Dang, did I just show my age?

I didn't use digital cameras in journalism school---we were afraid the dinosaurs might eat them.

I also think that the more type you have on the cover [blurbs, etc] the simpler your cover should be. I go by the old adage that "less is more."

I firmly believe the best way to learn good design is to look at bad design. For this, I always suggest checking out Web Pages that Suck.

It's good for a laugh as well.

Any successful Kindle authors want to share something they've found useful? Feel free to post it.

Unexpected Inspirations: English as a Second Language

I recently had the wonderful opportunity to work with a group of ESL students at a language school in the Midwest (as per my blog policy, I do NOT mention specific names or places unless I have permission. ). These students were upper-level, and had done some type of professional academic work in their native languages and were in classes taught in English at the local university. They wanted to write their stories about coming to America and about what they loved about the US and at the same time, what they missed so much about their own country.

Great! I thought this was a wonderful idea. They were excited to have a published American author visit them (and I was thinking "dude, don't get too excited---I'm not exactly Maya Angelou here.")

What I discovered was---WOW! Unexpected inspiration.
When one student had a hard time describing the beautiful spring in her native Iran, she said to me, "I don't understand how to describe it in English---all the beauty of the land comes together on the wind and creates music."

Um, how to describe it? I think you just did. And much, much better than many who are native English speakers, may I add.

The unexpected inspiration was that it really made me wonder how much we really, really think about our own language. Sure, I know what these words mean, and maybe that's why I don't really spend more time thinking --is this the BEST word I can use? Is there another word that would be better?

These are questions that were constantly running through the minds of these students. Perhaps, in some ways, they understand English better than we do...

Ideal price for Kindle books? It's not $17

Don't put Kindle price at $17.99. Seriously, dudes

It won't sell. I'm not kidding. I heard someone put a book up there at that price.
Won't sell.
JA Konrath and other authors have weighed in on the fact that for a manuscript link book----60,000 words--- $2.99 is a reasonable price.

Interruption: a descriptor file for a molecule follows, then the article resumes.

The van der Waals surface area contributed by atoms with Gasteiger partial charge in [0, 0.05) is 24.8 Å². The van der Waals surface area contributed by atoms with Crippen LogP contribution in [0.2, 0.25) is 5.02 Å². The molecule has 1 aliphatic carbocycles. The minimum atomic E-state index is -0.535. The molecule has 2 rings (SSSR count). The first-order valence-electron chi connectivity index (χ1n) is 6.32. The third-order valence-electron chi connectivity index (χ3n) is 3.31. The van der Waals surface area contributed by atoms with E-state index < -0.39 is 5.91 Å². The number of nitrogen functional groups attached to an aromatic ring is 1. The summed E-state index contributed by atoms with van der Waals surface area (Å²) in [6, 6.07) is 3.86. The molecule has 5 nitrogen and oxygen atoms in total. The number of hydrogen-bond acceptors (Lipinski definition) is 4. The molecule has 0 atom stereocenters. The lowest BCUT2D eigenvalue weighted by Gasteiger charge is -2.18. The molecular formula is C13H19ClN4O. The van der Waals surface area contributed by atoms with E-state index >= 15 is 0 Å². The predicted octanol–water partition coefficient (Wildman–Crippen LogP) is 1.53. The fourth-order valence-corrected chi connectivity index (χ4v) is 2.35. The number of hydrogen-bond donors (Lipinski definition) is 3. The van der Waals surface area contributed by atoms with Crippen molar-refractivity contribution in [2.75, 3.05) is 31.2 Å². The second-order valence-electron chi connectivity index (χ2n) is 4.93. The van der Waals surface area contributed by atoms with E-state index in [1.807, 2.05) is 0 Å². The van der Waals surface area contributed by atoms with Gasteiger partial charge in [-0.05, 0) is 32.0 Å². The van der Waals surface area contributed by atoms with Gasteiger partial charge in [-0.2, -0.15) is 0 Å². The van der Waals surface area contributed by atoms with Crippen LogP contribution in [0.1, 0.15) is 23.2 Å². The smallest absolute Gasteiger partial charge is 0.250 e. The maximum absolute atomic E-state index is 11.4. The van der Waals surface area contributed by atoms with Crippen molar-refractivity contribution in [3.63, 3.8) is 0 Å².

I do sometimes put my books on sale for 99 cents---but under Amazon, you only get a 35 percent royalty that way, as opposed to a 70 - 755 percent at the $2.99 price, so I think putting books on sale is really about getting noticed---I consider the reduction in royalty as advertisement.

Okay, this was a really, really boring post. Sorry about that. Go check out an LOL cat for a smile.

JK Puts Potter on e-books----no publisher required

In case you haven't read it before now, JK has joined the e-book thing!
Through her own website. Wow.
As the link indicates, is this the "Radiohead moment?"
http://www.wired.co.uk/news/archive/2011-06/23/pottermore-radiohead-publishing

I think this really shows how the digital revolution is affecting the publishing industry. I also think many authors will be reluctant to sell their e-book rights, even to "Big 6" publishers.

Unexpected Inspirations: Bottle Caps

Continuing in my series on Unexpected Inspirations

Well, despite the fact that Tennessee Williams died after choking on one (it's true, look it up),I've always thought those bottle caps that had quirky sayings underneath them were kind of cute. Like an unexpected surprise. I remember the one for the Sobe Lizard Blizzard (I liked it because it tasted like a pina colada, and it had zinc in it, so I could tell myself I was actually getting some vitamins.) It always had "lizzard" substituted for some movie title "Saving Private Lizard," "Back to the Lizard," "Raiders of the Lost Lizard," and other random sayings.

It was cute. Nothing deep, but kind of a fun surprise.

At the County Market cafe, I got an unexpected inspiration from a beverage called "Honest Tea" (love that name, btw). It's organic tea---very good, a light, understated taste. Anyway, it also had an understated poem/ writing under the bottle cap. I almost overlooked it.

It was called "6-word memoirs."

I'm thinking, yeah, right. Six words. A Memoir. You've got to be kidding.
But this one by Rick Boal was totally awesome:
"Sit quietly
and watch
your thoughts."

AWESOME.
And even better, you can submit your own six-word memoirs at www.honesttea.com/6words.
I think we should all give it a try. Just for the heck of it.

First self-published Kindle author to sell one million copies

You may have heard of this already, evidently I've been slow to get this up (that's what he said---sorry, couldn't resist) US writer John Locke sells one million books on Kindle.
Here's the link:
http://www.bbc.co.uk/news/entertainment-arts-13854987

Guest blog post at Kat Lively's

Guest blog post at Kat Lively's

I'm guest blogging at Kat Lively's today. Thanks all. Leave some comments to win free e-book and/ or get on the coupon list for a FREE copy of my next book (hopefully coming out in August).

Here's the link--
IMPORTANT: Some things on site may be NSFW, depending upon your company's policy.
My post may also not be safe for work, but for albeit different reasons.
http://leighwantsfood.blogspot.com/

Swing by, say hi. Have coffee, we'll talk. No big whoop.